Again demonstrating our position Belouch designs are absolutely derived from other weaving traditions.
OK, let’s now tackle where and how the UBCM was developed.
Ground zero for this exercise is an ancient embroidery, which we believe is the earliest surviving example of what is commonly called “Caucasian embroidery”. Its truly mystical design has peaked our interest since we acquired it at auction in Paris, France in 1976. We have previously published it several times on RugKazbah.com and guessed it is some sort of an astrological “calendar”, since then we have yet come to a better conclusion.
Ancient fragment of long-stitch silk “Caucasian” embroidery(#1), undyed linen ground; RK collection; published in Kelim Soumak Carpet and Cloth: Classic Weaving of the Caucasus, 1990
Although this fragment is probably only an sixth or eighth of the original, it is a complete corner allowing reconstruction based on several later examples, the most salient in the Victoria and Albert Museum also made in long-stitch technique.
Unfortunately we do not have it available for illustration but there is a second related example, also long-stitch, from their collection shown below.
It is not as early as the other and therefore does not provide the all the clues necessary for positive reconstruction, but enough do remain for astute readers to get the idea how #1 originally might have looked.
It is also eminently close enough to illustrate direct connection to #1; plus more importantly the viability this genre of iconography was able to maintain over centuries, as both V&A examples, the others we illustrate and the Belouch SFMC are spread over at least several centuries.
Trans-Caucasian embroidery with large radial arm icon; V&A Museum Collection, London
And just to prove connection to this exercise below is a detail of the medallion showing what is left of the fork-leaf icon and, slightly above it in the detail, the beginning of the fleur-de-lys discussed below.
Detail later complex-ornament with abstract fork-leaf below and fleur de-lys above; “trans-Caucasian” embroidery,V&A Museum Collection
On our continuum of examples this embroidery fits after (ie later than) #1 and #2, but before the others shown below.
It is interesting to note how the “animal” motif it initiates, see below, is then codified in a much later embroidery that will be illustrated further along as #3.
Left: Detail V&A embroidery “animal” motif, one of four, which now appears in the medallion under the radial arms; Right: “animal” embroidery#3
Also note the progressive exaggeration and codification into an octagon the medallions these embroidery(V&A and #3) have built on the far more subtle (octagonal)definition of the inner white ground medallion of embroidery #1.
Detail inner medallion embroidery#1 showing the two small white ‘tits’ protruding into the brown perimeter. These, plus the similar ‘points’ at the end of the center staff with the red and green bird-heads undoubtedly prompted the development of the large, pointed or star extremity, central octagon all later examples display.
We see this, and the progressive changes other features of #1’s iconography have undergone, as no accident –- proof of the systematic codification and regularization this iconography underwent over many generations of use.
OK enough about #1, let’s put another somewhat later, but still outstandingly early, “Caucasian embroidery” fragment into the mix and provide icing on the cake RK is baking.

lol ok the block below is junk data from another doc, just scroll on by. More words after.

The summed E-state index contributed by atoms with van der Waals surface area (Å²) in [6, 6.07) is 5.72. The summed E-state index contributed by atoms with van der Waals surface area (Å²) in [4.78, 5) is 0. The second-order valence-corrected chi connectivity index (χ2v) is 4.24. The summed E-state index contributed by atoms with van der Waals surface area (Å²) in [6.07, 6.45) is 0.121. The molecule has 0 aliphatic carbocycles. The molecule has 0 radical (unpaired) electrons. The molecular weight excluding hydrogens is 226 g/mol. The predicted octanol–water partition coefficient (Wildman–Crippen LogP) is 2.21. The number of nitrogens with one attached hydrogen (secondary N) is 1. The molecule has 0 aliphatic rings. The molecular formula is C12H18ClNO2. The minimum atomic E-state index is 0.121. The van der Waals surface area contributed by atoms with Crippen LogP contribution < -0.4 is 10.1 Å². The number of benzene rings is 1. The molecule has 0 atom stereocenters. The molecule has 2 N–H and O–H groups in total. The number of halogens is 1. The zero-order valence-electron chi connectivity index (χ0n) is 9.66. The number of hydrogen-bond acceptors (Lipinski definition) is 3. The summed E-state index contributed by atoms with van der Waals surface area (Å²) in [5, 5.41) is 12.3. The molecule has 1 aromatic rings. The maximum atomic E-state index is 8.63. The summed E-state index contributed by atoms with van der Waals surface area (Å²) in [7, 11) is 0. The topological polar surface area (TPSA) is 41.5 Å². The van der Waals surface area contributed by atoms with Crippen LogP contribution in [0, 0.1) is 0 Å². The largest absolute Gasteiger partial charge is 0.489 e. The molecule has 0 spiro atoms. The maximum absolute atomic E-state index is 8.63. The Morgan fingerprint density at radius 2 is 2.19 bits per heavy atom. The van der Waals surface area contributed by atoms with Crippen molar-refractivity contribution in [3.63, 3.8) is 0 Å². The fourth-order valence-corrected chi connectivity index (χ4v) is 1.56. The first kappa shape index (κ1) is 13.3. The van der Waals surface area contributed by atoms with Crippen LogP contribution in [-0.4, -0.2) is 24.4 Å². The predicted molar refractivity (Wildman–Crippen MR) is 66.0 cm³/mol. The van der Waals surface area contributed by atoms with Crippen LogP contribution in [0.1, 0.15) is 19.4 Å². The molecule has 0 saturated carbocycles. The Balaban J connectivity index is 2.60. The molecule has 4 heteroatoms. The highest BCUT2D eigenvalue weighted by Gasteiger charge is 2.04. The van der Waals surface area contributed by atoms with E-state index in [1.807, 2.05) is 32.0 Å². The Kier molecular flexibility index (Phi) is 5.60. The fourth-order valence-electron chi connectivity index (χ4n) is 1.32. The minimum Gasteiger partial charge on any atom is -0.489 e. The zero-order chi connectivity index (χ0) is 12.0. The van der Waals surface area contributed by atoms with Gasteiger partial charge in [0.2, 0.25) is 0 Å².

Early cross-stitch “Caucasian embroidery”(#2); indigo dyed linen ‘net’ ground-cloth; RK collection; published Kelim Soumak Carpet and Cloth: Classic Weaving of the Caucasus, 1990
Below it will become clear how combining certain iconographic elements these embroidery display produced the UBCM.
Here is the most significant, the fork-leaf.
Left: fork-leaf, long stitch embroidery#1; Right: fork-leaf, cross-stitch embroidery#2
RK is pretty sure most of our readers can connect the dots without further comment but to ensure comprehension below is a detail of the fork-leaf in the UBCM.
Detail UBCM showing a much later version of the fork-leaf icon than those on the embroidery #1 and #2
For lack of a better moniker we decided to call it a fork-leaf, and although on all Belouch weavings it looks like a cock-eyed tulip(see the two Belouch khorjin below) there should be little doubt they all are closely related to #1's seminal version.
Two Belouch khorjin (Upper: mid-period, Lower: Late period) with UBCM and details of their progressively abstracted fork-leaf
Worth additional notice is the subtle articulation the perimeter of the long stitch embroidery’s white ground central medallion has, as well as how each of the cross-members of the amulet it encloses can be read as two bird-heads on a staff(a very early and common central-asian icon).
Three of these, two green and one red, remain; the missing lower one was surely originally like the upper red one.
But it is this inner medallion, floating in the center of the blue outlined far larger and more complex red ground one, that can easily be seen as the archetype for the eight-pointed white star which occupies the same position in all UBCM.
More about where the might have star originated will be discussed below.
The processes of design degradation responsible for these changes are unknown since they happened over centuries -- the embroidery#1 is at least 16th century, if not earlier, and the UBCM maybe at the earliest circa 1800. But when enough closely related examples, like those shown in this exercise, are placed on a continuum their relationships and relative age can be mapped.
Along this line here is another trans-Caucasian embroidery to further illuminate and substantiate what we have already written, as well as what we will add.
Large and complete cross-stitch trans-Caucasian embroidery(#3) of a decidedly later vintage than the other two illustrated above; private collection, USA
It might at first seem alien but when carefully examined its iconography is absolutely related to the others.
They, of course, are earlier demonstrating examples like #3, and the UBCM, are accreted/degenerated copies.
Here are several details we have extracted from #3 that show this quite clearly.
The first, and lynchpin, is a rather disguised but still recognizable fork-leaf in the two “cypress-tree” pendant left of the central medallion.
Left: One of the two “cypress-tree” pendant with a fork-leaf in its interior: Right: detail of the fork-leaf turned 45 degrees to the right to facilitate recognition